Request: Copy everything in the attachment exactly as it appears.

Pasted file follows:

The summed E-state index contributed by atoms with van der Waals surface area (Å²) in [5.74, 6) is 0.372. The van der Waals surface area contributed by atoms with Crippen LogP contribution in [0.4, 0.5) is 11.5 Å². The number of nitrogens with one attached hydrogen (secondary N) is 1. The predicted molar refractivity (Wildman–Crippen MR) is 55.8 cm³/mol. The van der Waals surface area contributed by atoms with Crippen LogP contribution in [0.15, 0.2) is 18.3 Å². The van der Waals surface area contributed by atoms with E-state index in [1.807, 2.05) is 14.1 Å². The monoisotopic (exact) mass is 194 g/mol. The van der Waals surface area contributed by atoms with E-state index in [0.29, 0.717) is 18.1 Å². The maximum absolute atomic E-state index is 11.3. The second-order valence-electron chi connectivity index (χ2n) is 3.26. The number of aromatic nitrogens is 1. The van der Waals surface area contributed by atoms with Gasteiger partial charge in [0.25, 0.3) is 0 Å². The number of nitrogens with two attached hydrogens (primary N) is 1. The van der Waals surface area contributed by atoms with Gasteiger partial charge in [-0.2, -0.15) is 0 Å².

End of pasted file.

The summed E-state index contributed by atoms with van der Waals surface area (Å²) in [5.74, 6) is 0.372. The van der Waals surface area contributed by atoms with Crippen LogP contribution in [0.4, 0.5) is 11.5 Å². The number of nitrogens with one attached hydrogen (secondary N) is 1. The predicted molar refractivity (Wildman–Crippen MR) is 55.8 cm³/mol. The van der Waals surface area contributed by atoms with Crippen LogP contribution in [0.15, 0.2) is 18.3 Å². The van der Waals surface area contributed by atoms with E-state index in [1.807, 2.05) is 14.1 Å². The monoisotopic (exact) mass is 194 g/mol. The van der Waals surface area contributed by atoms with E-state index in [0.29, 0.717) is 18.1 Å². The maximum absolute atomic E-state index is 11.3. The second-order valence-electron chi connectivity index (χ2n) is 3.26. The number of aromatic nitrogens is 1. The van der Waals surface area contributed by atoms with Gasteiger partial charge in [0.25, 0.3) is 0 Å². The number of nitrogens with two attached hydrogens (primary N) is 1. The van der Waals surface area contributed by atoms with Gasteiger partial charge in [-0.2, -0.15) is 0 Å².